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MTV Canada Selects Lawo mc²56 Digital Console For Revitalized Audio Control Room

Selecting a mixing console that not only met MTV Canada's current broadcast production conditions, but also one that could grow and adapt to meet their evolving requirements

In its quest to overhaul Audio Control Room 1 (ACR1)—the larger of its two main control rooms housed in its Masonic Temple location— and equip the facility with a full digital path, MTV Canada, a subsidiary of CTV, faced numerous technical and logistical considerations.

Chief among them was selecting a mixing console that not only met MTV Canada’s current broadcast production conditions, but one that could grow and adapt to meet their evolving requirements.

After an extensive series of evaluations, those most closely involved in the selection process made their decision and chose a new mc²56 digital console from Lawo.

The new Lawo mc²56 console, equipped with 64 faders, 144 DSP channels, a remote microphone stage box, and a DALLIS frame for local I/O with roughly 72 channels of analog I/O capacity, was installed in early April 2009 and placed into service almost immediately afterward.

The challenges of upgrading ACR1 with a new mixing desk were multifold, as Kent Ford, MTV Canada’s Audio Supervisor, who is responsible for all audio elements pertaining to MTV’s shows, explained.

“ACR1 handles a broad range of production tasks,” notes Ford. “From this room, we mix MTV | Live and The After Show, which encompasses programming for MTV’s The Hills, The City, and other big properties.  In the process of evaluating mixing systems, we looked very closely at how the console handled stereo—our current production format—and surround sound mixing, which is where we’re headed in the very near future. The mc²56’s modular design enables the console to be very flexible, making it fast and easy to reconfigure the board for different types of production.”

Shawn Hughes, Production Engineering Manager for CTV – MTV Canada, supervises an engineering team in support of MTV Canada and other CTV clients coming through the Masonic Temple facilities, such as Bravo, Discovery Channel, and CTV News. He also serves as the building’s technical producer.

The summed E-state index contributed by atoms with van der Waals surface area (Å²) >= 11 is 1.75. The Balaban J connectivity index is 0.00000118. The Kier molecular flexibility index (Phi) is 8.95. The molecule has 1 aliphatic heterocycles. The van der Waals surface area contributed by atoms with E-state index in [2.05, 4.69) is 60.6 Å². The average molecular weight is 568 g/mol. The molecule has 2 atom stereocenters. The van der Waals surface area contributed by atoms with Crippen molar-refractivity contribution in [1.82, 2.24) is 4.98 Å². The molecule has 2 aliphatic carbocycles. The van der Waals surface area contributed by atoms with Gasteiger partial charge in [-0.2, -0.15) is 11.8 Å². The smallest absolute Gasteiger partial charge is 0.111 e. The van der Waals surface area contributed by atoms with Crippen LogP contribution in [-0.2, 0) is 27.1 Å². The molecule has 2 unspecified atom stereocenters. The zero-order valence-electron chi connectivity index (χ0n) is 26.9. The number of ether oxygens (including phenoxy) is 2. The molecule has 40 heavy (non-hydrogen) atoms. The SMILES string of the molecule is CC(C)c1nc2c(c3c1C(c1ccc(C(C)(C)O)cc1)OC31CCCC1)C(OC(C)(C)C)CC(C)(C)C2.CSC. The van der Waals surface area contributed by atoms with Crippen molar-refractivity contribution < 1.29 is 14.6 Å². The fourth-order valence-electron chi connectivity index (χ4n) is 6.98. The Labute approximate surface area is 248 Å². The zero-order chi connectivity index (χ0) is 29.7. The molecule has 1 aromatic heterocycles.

Hughes is equally enthusiastic about the new mc²56 and was quick to embrace the benefits of the console’s snapshot automation and its ability to seamlessly integrate into MTV Canada’s production environment.

“Unlike other CTV facilities,” explained Hughes, “which are primarily news oriented, we’re one of only two production-based facilities for CTV. We handle a wide range of projects and, as a result, we required a console that could readily adapt from broadcast production to music mixing to live programming. The mc²56 can easily be re-configured for different types of mixing projects and we already have a good number of snapshots that enable us to recall settings for a variety of production tasks.

“Equally important, the console can readily adapt to evolving production standards without extensive engineering efforts and it met our technical requirements in terms of integration with the overall facility. We genuinely believe the Lawo mc²56 represents the best bang for the buck.”

Kent Ford was particularly complimentary of the Lawo mc²56’s audio quality and the fact that CTV has embraced Lawo’s approach to mixing and audio networking.

“Many digital consoles have a digital sound to them,” says Ford. “By comparison, the mc²56 is extremely transparent. It sounds incredible. Lawo equipment is found in several CTV facilities and the choice of this console reflects what, I believe, is a move to standardize on Lawo’s strengths throughout its various production centers. I see this as an important strategy to streamline workflow throughout the entire organization.”

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